In essence, I believe there is a financial decision here: one could allow for a more permissive library lending system in which, yes, there will be lost sales but less piracy and greater market penetration OR a publisher can continue to limit lending, discourage digital collections that put their eBooks into the hands of readers and drive the social sharing marketplace, and spend money to track down and fight pirates both professional and casual. There is no perfect system for lending eBooks nor will there ever be one, but that fact should not stop experiments towards progress from occurring.

So, let the other experiments begin.

Houston, We Have A Problem

I’ve been thinking about the Overdrive/Amazon announcement that will bring the Kindle into the device fold for library eBook lending and I have to say it raises concerns for me. In addition to the questions raised by Bobbi Newman, Jason Griffey, and Sarah Houghton-Jan (all very sharp queries), I think libraries are poorly positioned for this kind of move. Here’s why:

Kindles has the largest eReader market share at roughly 41%. As the breakthrough device along with the pricing practices of Amazon, it’s hardly a surprise even with the addition of Nooks and iPads to the market. It’s still the touch-and-go no-fuss-no-muss dedicated eReader out there, perfect for any age and reading desire; the gadget that anyone can use without regard to computer skill. You pick a title, you hit a button, you get the book, it’s done. It builds an expectation as to how eBooks should work and it has been building it with the largest audience so far.

By the end of 2011, this large consumer base with its giant market share will meet the “Pretend Its Print” model of eBook circulation that has been developed.

What do you imagine the reaction will be?

If the “1 eBook to 1 patron at a time” model is that best we still have when the Kindles come to Overdrive, I think it will be a serious problem. It’s not simply a matter of sending eBook wait lists skyrocketing (which it will for new releases), but that it will fail to meet patron expectations as to how eBook content should be managed. I think it will leave libraries on the hook to explain a very limiting policy to our patrons, making us look like technological fools (or worse, incompetent).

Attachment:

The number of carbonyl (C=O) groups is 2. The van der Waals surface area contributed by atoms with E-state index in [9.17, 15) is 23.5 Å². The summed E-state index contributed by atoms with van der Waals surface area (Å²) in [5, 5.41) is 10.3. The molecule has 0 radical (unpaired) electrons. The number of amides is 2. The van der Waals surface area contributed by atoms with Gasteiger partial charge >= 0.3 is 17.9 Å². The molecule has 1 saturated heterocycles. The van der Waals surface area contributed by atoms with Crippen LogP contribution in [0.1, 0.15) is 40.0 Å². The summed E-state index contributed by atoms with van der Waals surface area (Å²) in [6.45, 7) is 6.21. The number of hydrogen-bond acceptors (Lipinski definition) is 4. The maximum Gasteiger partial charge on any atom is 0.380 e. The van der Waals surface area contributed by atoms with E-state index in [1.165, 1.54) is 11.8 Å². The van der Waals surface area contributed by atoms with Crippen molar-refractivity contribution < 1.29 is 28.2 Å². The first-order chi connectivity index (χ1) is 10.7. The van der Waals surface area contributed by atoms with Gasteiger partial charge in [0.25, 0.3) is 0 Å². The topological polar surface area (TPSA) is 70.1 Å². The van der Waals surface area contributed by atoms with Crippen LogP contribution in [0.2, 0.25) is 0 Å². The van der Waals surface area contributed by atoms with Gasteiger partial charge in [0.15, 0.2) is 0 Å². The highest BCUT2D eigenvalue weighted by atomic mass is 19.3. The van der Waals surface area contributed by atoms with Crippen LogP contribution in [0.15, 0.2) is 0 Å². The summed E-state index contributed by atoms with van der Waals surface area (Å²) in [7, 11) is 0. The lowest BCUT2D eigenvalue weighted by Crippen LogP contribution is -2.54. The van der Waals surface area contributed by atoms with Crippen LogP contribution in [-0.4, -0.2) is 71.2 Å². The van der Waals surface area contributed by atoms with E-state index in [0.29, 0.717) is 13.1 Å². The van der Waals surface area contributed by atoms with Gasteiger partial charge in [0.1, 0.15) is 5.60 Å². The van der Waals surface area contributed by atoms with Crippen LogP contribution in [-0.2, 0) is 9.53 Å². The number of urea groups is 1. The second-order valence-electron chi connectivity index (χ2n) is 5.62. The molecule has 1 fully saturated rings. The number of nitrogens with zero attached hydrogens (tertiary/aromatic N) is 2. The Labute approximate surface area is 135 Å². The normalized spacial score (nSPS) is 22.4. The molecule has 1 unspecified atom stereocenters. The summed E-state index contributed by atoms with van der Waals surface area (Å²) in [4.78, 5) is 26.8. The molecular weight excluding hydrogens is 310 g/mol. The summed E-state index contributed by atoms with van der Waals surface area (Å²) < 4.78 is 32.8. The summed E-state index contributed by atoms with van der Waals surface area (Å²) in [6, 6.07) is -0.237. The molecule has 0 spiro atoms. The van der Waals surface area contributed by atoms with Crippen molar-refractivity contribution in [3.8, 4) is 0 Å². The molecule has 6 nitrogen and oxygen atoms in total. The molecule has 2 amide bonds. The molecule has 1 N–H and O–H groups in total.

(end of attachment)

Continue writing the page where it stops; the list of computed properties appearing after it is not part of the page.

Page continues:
Why? Because we are perceived as experts on books and literature and I believe this perception extends into the digital world. Patrons won’t see it as a file (even though it is) but as a book, and wonder why we can’t “fix” this so that it works more in line with what they have already experienced using their Kindles. And to throw in HarperCollins here, we’ll still have a publisher insisting on limited checkouts but now with the largest eReader device in the market in the mix.

Personally, I believe that if we really want to move ahead with Kindles and Overdrive, it’s going to take a much better lending model than what we have now. And libraries are now on the clock to find a better solution.

There is a silver lining to this in my estimation. Amazon is the first device manufacturer and retailer to make this library lending deal. That’s a departure from the previous Overdrive partners which consist entirely of publishers. Given Amazon’s 300 lbs. gorilla status in the eBook game, this could make 2012 a very interesting year for eBooks and libraries. Hopefully, it won’t be the gorilla deciding to club us to death.

About that EQUACC Interim Report…

The ALA’s Equitable Access to Electronic Content (EQUACC) Task Force released its interim report today. The group is examining the challenges and potential solutions to “access, use, distribution and preservation” of digital content. The whole report is on the Library Renewal site. A couple of passages popped out at me.

5. Model Projects (Working Group: Linda Crowe, Mark Stoffan, Jamie LaRue)

The Task Force believes that librarians should be encouraged in testing new models for acquiring and providing access to e-content. These experiments will identify successful and do-able projects that will shape the e-content marketplace, reader interest, and carve out new roles for libraries such as publishing. (Emphasis mine.)